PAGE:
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India issues guidelines for giving dogs a home

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Dogs used in experiments must be found a home after 3 years

Officials in India have issued new guidelines to find homes for dogs used in experiments which do not result in their death.  Under the new rules, dogs may only be subjected to tests for a maximum of three years, after which time they must be rehabilitated. Animal welfare organisations will work with animal research laboratories to find families to adopt the dogs.

In addition, the reuse of dogs in experiments is now regulated much more stringently. Dogs may only be reused when they have not suffered adverse effects or their welfare compromised in a previous experiment.  

Any reuse will also have to carry the special permission of the Indian Committee for the Purpose of Control and Supervision of Experimentation on Animals (CPCSEA). Dogs who are not reused will also be rehabilitated and adopted, where possible.

Around the world, healthy dogs who are no longer required by laboratories are routinely killed.  Cruelty Free International is opposed to the use of dogs in experiments but also believes that steps can be made to change the lives of individual animals in laboratories.

We are calling on governments to introduce mandatory homing where possible for these animals.

Last week, we welcomed new guidance from the UK Government on how laboratories can release animals who are considered suitable for a new life in a loving home. The guidance comes following a campaign by Cruelty Free International for animals to be released from laboratories wherever possible.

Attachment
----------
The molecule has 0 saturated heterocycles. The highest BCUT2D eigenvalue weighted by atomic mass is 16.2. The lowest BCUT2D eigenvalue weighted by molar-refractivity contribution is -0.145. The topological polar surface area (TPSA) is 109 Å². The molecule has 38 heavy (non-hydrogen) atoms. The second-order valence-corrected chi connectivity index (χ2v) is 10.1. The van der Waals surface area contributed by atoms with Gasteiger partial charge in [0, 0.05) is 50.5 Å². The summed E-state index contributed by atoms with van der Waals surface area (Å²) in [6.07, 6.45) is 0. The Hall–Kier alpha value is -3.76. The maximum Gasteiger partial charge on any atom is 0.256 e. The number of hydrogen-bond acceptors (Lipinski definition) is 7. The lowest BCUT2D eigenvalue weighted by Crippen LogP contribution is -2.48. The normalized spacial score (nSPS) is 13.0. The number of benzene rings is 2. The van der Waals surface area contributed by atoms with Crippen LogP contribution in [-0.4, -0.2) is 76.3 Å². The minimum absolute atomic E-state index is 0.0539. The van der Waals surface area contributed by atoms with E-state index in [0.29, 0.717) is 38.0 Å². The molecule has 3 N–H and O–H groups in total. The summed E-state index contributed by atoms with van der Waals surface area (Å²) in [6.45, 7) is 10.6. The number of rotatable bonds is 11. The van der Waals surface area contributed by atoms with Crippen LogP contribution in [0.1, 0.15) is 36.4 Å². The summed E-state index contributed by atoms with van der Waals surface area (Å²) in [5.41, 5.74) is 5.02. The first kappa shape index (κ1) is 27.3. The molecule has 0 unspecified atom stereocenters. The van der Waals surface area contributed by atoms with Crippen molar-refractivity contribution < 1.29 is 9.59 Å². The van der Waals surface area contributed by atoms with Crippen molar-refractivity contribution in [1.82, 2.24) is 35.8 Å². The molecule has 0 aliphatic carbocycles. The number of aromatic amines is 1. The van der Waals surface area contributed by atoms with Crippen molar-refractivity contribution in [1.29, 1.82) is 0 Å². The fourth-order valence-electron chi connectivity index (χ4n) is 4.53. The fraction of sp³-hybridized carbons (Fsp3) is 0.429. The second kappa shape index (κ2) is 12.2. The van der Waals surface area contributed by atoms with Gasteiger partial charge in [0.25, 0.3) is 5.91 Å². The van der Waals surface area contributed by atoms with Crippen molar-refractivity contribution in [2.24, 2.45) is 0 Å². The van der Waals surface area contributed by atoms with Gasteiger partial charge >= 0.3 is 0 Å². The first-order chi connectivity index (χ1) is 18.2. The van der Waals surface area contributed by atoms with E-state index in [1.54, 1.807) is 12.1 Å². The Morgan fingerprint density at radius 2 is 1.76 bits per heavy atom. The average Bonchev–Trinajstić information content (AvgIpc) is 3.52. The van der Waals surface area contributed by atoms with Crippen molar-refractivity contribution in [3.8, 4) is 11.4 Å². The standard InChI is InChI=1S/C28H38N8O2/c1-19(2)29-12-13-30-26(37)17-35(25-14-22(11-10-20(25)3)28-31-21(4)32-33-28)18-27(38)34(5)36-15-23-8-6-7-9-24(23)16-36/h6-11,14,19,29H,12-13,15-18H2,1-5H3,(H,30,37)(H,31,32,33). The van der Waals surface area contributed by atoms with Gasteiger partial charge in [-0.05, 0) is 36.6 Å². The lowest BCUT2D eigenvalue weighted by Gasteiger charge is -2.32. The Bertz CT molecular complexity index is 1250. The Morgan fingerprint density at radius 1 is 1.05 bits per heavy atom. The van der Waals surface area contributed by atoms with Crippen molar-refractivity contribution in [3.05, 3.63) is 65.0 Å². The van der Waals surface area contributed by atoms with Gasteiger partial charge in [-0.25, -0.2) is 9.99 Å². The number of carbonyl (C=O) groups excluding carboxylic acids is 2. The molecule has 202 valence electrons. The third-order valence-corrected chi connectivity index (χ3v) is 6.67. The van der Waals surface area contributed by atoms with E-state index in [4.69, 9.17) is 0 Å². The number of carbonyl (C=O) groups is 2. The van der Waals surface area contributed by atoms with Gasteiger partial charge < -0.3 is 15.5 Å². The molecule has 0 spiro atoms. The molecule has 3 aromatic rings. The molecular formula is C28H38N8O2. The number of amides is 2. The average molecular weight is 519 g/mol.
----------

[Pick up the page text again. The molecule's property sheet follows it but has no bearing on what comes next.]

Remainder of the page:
The move in India is the result of years of work by Dr Shiranee Tettamanti Pereira, co-founder of People for Animals (Chennai) and newly appointed India Campaigns Manager for Cruelty Free International.  Dr Pereira has worked tirelessly to improve conditions for dogs in Indian laboratories, and has been responsible for homing hundreds of beagles from laboratories since 2000.

Dr Pereira said, "India has taken an important step towards the ultimate goal of ending experiments on dogs. The new guidelines will ensure that the suffering endured by each dog in experiments is regulated. And importantly it will give them the opportunity of having freedom and quality of life for many years after the experiments have finished.  We call on the rest of the world to follow India's lead, because dogs belong in loving homes and not laboratories.”

Cruelty Free International Chief Executive Michelle Thew and Senior Research Scientist Dr Jarrod Bailey have both presented their work to the Indian authorities, showing why science—as well as ethics—demands a move away from experiments on dogs that are poorly relevant for humans.

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